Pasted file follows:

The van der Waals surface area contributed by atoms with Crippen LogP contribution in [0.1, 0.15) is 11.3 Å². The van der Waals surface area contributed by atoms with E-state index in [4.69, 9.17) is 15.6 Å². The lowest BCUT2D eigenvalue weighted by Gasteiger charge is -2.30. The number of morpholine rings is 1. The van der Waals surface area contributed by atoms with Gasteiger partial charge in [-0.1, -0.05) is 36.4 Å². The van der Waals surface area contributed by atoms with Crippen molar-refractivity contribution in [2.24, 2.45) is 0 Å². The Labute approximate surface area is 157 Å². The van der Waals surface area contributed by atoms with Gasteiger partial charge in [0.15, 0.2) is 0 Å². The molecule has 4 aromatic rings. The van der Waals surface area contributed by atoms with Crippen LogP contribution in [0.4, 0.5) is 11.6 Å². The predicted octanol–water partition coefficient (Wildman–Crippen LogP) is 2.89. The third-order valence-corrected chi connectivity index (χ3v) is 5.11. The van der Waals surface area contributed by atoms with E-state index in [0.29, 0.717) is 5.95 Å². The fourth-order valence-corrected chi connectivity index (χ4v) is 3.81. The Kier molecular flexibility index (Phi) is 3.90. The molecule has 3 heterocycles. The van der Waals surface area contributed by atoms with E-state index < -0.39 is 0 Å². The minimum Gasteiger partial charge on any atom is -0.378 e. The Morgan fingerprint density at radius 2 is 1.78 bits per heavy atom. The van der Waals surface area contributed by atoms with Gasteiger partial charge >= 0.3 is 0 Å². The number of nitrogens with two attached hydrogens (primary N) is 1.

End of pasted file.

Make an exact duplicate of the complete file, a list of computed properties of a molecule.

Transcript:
The van der Waals surface area contributed by atoms with Crippen LogP contribution in [0.1, 0.15) is 11.3 Å². The van der Waals surface area contributed by atoms with E-state index in [4.69, 9.17) is 15.6 Å². The lowest BCUT2D eigenvalue weighted by Gasteiger charge is -2.30. The number of morpholine rings is 1. The van der Waals surface area contributed by atoms with Gasteiger partial charge in [-0.1, -0.05) is 36.4 Å². The van der Waals surface area contributed by atoms with Crippen molar-refractivity contribution in [2.24, 2.45) is 0 Å². The Labute approximate surface area is 157 Å². The van der Waals surface area contributed by atoms with Gasteiger partial charge in [0.15, 0.2) is 0 Å². The molecule has 4 aromatic rings. The van der Waals surface area contributed by atoms with Crippen LogP contribution in [0.4, 0.5) is 11.6 Å². The predicted octanol–water partition coefficient (Wildman–Crippen LogP) is 2.89. The third-order valence-corrected chi connectivity index (χ3v) is 5.11. The van der Waals surface area contributed by atoms with E-state index in [0.29, 0.717) is 5.95 Å². The fourth-order valence-corrected chi connectivity index (χ4v) is 3.81. The Kier molecular flexibility index (Phi) is 3.90. The molecule has 3 heterocycles. The van der Waals surface area contributed by atoms with E-state index < -0.39 is 0 Å². The minimum Gasteiger partial charge on any atom is -0.378 e. The Morgan fingerprint density at radius 2 is 1.78 bits per heavy atom. The van der Waals surface area contributed by atoms with Gasteiger partial charge >= 0.3 is 0 Å². The number of nitrogens with two attached hydrogens (primary N) is 1.